by Jordan Green

The Weatherspoon has a ton of programming this week. Reynolda House launches a major show. And Delta Arts undergoes a significant leadership change. Those are the highlights for the Triad arts this week. Now for the nitty gritty.

The Weatherspoon Art Museum in Greensboro invites families with children to an evening of programming inspired by the drawings and sculptures of Diana Al-Hadid, including a performance by Chad Eby and students in the UNCG Jazz program on Thursday from 5 to 8 p.m. Al-Hadid’s exhibit runs through May 5.

Star Power: Edward Steichen’s Glamour Photography opens in the Mary and Charlie Babcock Wing Gallery of Reynolda House Museum of American Art in Winston-Salem on Saturday at 9:30 p.m. On Sunday, Feb. 24 at 2 p.m., Martha Bassett, Federico Pivetta, Matt Kendrick and John Wilson perform selections by George and Ira Gershwin to complement the portraits of George Gershwin by Steichen. At 3 p.m., Penelope Niven, author of Edward Steichen: A Biography, and Francesca Calderone-Steichen, the photographer’s granddaughter, discuss Steichen’s role in developing modern fashion photography and elevating photography’s status.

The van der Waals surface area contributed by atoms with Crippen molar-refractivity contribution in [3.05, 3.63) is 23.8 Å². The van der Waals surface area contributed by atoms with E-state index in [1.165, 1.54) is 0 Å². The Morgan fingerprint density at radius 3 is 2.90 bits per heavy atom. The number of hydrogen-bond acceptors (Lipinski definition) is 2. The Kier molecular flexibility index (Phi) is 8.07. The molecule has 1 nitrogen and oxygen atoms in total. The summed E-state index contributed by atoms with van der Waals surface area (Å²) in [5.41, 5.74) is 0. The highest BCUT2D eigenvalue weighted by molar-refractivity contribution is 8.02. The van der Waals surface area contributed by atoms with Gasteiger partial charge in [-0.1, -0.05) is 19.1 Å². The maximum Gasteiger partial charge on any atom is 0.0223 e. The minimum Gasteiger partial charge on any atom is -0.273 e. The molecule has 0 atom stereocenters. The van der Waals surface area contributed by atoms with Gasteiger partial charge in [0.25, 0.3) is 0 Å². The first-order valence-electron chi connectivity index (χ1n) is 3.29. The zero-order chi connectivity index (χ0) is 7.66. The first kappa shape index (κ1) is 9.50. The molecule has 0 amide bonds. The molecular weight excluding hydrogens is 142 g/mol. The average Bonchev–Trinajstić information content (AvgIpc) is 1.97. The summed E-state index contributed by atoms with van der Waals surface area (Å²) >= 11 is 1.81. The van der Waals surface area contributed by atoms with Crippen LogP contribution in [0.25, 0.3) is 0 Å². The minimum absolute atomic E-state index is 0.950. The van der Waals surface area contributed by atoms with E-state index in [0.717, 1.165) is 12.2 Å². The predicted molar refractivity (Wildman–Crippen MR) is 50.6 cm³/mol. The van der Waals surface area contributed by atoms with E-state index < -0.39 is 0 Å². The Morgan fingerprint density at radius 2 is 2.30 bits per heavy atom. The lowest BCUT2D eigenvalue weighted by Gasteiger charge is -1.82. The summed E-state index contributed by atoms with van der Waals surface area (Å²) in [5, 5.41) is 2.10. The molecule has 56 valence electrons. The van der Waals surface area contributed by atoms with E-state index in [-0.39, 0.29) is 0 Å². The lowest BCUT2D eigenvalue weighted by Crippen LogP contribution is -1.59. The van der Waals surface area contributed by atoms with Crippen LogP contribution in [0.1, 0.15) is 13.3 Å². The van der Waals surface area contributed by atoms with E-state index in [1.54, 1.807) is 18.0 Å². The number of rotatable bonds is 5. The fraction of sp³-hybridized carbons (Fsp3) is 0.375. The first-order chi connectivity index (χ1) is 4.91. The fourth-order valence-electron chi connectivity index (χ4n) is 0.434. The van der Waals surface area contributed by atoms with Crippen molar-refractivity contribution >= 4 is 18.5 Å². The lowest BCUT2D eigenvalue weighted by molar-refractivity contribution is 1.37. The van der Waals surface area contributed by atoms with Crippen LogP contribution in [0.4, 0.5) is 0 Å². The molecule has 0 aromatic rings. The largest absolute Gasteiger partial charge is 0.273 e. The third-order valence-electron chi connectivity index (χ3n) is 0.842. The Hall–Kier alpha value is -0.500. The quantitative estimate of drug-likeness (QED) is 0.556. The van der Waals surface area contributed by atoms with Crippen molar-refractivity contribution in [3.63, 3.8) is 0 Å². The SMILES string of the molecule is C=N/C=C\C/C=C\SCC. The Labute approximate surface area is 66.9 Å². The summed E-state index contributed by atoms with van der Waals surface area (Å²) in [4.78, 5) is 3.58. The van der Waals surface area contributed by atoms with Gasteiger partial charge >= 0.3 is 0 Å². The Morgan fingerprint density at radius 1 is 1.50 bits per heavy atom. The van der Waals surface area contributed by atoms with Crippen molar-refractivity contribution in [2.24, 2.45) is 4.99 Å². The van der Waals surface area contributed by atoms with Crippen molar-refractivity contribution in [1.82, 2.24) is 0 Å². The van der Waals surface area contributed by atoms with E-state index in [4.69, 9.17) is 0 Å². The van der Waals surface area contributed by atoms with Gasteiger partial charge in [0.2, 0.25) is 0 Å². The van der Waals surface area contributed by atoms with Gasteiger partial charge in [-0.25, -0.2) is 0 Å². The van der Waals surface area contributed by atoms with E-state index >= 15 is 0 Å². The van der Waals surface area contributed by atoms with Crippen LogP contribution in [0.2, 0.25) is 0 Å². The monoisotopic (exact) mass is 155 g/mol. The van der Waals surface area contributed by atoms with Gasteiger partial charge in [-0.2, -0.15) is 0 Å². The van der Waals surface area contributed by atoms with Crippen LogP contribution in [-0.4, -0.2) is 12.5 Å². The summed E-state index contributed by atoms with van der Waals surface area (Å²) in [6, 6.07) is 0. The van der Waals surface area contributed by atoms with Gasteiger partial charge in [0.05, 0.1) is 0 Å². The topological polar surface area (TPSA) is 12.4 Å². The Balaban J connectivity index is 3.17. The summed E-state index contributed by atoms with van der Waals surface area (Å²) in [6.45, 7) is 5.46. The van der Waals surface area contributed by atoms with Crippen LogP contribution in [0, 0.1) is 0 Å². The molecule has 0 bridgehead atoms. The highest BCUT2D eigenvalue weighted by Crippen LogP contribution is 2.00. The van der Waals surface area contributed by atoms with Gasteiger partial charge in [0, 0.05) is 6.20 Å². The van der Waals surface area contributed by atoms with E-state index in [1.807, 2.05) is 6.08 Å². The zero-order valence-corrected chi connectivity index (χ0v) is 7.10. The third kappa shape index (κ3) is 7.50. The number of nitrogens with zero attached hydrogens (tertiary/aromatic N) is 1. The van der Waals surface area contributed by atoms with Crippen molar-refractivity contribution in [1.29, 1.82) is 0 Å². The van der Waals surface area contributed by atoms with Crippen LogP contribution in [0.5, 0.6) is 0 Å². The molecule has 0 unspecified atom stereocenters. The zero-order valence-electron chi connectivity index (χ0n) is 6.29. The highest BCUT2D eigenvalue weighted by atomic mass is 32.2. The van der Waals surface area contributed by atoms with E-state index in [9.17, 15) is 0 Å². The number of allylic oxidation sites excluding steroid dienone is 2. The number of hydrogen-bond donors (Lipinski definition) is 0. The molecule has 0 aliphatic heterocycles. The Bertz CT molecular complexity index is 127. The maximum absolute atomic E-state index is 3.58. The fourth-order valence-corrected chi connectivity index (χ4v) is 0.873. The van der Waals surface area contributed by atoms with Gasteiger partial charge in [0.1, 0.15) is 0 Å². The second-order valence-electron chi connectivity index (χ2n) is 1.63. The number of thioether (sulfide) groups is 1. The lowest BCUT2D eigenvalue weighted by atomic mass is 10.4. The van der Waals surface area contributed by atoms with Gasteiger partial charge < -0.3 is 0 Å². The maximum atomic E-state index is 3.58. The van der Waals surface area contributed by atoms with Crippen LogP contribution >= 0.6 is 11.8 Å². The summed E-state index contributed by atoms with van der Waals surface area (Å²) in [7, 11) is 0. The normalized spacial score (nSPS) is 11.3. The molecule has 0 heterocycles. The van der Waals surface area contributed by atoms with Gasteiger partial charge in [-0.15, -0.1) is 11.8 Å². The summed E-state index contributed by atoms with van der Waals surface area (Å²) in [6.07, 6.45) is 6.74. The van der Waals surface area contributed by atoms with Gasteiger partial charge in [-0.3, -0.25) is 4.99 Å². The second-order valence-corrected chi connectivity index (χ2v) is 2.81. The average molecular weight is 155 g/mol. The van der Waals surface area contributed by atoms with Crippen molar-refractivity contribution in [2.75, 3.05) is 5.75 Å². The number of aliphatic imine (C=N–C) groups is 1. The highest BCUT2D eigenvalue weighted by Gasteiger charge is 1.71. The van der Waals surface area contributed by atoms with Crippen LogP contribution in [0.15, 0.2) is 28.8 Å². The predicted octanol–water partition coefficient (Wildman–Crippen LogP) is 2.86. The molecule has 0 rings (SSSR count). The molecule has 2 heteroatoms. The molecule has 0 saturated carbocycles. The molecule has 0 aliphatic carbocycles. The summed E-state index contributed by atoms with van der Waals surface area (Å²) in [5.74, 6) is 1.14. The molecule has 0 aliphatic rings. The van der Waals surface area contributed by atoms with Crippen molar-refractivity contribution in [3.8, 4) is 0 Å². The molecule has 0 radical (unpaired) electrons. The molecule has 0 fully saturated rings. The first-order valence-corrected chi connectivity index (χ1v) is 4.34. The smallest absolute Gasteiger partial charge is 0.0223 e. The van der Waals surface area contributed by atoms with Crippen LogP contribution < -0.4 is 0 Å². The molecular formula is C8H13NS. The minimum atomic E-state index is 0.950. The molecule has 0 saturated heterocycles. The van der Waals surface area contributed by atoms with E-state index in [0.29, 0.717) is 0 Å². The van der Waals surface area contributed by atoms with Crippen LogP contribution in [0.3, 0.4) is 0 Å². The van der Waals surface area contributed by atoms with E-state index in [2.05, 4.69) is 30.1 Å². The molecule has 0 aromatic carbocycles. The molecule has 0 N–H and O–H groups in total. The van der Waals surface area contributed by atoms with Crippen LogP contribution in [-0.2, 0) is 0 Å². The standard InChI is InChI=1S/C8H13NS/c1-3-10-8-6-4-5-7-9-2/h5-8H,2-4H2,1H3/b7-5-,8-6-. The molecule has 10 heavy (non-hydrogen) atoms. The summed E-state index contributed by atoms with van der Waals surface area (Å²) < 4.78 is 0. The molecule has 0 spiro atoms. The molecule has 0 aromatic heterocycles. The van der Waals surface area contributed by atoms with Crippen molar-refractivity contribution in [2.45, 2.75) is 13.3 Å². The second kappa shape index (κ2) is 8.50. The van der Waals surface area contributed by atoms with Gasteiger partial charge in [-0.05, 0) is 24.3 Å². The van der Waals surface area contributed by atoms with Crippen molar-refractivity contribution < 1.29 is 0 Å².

The Penetrating Gaze, an exhibit that dwells on eyes as portals into the interior life, opens at the Weatherspoon on Saturday from 1 to 5 p.m.

Xandra Eden, curator of exhibitions at the Weatherspoon, gives a talk about artist Diana Al-Hadid at the museum on Feb. 27 from noon to 12:30 p.m.

Daphne Holmes-Johnson has been named interim executive director of Winston-Salem Delta Arts. A member of the center’s board of directors, Holmes-Johnson will fill the vacancy left by departing Executive Director Dianne Caesar until the board appoints a permanent replacement.

Board chair Cynthia Jeffries said in a prepared statement that going forward the organization will focus on balancing artistic excellence with sustainability. Established in 1972 by members of the Winston-Salem alumnae chapter of Delta Sigma Theta Sorority, the organization’s mission is to enrich the lives of neighborhood and area residents by stimulating interest in arts and humanities, with an emphasis on the contributions of African Americans.